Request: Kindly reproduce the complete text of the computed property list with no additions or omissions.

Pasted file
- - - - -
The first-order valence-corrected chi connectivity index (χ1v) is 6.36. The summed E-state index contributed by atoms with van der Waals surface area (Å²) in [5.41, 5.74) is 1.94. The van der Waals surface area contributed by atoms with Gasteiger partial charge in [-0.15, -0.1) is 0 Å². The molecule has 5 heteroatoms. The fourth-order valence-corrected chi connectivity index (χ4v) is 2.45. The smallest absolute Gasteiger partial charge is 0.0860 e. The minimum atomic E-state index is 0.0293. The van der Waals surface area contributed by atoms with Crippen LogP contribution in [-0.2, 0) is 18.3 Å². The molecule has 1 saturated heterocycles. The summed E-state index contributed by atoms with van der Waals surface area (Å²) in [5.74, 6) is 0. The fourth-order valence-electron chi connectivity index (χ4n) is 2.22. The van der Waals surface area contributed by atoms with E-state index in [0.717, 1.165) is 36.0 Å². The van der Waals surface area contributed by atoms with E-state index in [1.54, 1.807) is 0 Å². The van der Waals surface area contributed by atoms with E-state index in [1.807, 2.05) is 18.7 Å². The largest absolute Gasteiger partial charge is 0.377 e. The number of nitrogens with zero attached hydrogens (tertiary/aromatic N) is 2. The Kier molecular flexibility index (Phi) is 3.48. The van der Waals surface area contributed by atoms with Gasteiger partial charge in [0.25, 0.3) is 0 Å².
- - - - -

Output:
The first-order valence-corrected chi connectivity index (χ1v) is 6.36. The summed E-state index contributed by atoms with van der Waals surface area (Å²) in [5.41, 5.74) is 1.94. The van der Waals surface area contributed by atoms with Gasteiger partial charge in [-0.15, -0.1) is 0 Å². The molecule has 5 heteroatoms. The fourth-order valence-corrected chi connectivity index (χ4v) is 2.45. The smallest absolute Gasteiger partial charge is 0.0860 e. The minimum atomic E-state index is 0.0293. The van der Waals surface area contributed by atoms with Crippen LogP contribution in [-0.2, 0) is 18.3 Å². The molecule has 1 saturated heterocycles. The summed E-state index contributed by atoms with van der Waals surface area (Å²) in [5.74, 6) is 0. The fourth-order valence-electron chi connectivity index (χ4n) is 2.22. The van der Waals surface area contributed by atoms with E-state index in [0.717, 1.165) is 36.0 Å². The van der Waals surface area contributed by atoms with E-state index in [1.54, 1.807) is 0 Å². The van der Waals surface area contributed by atoms with E-state index in [1.807, 2.05) is 18.7 Å². The largest absolute Gasteiger partial charge is 0.377 e. The number of nitrogens with zero attached hydrogens (tertiary/aromatic N) is 2. The Kier molecular flexibility index (Phi) is 3.48. The van der Waals surface area contributed by atoms with Gasteiger partial charge in [0.25, 0.3) is 0 Å².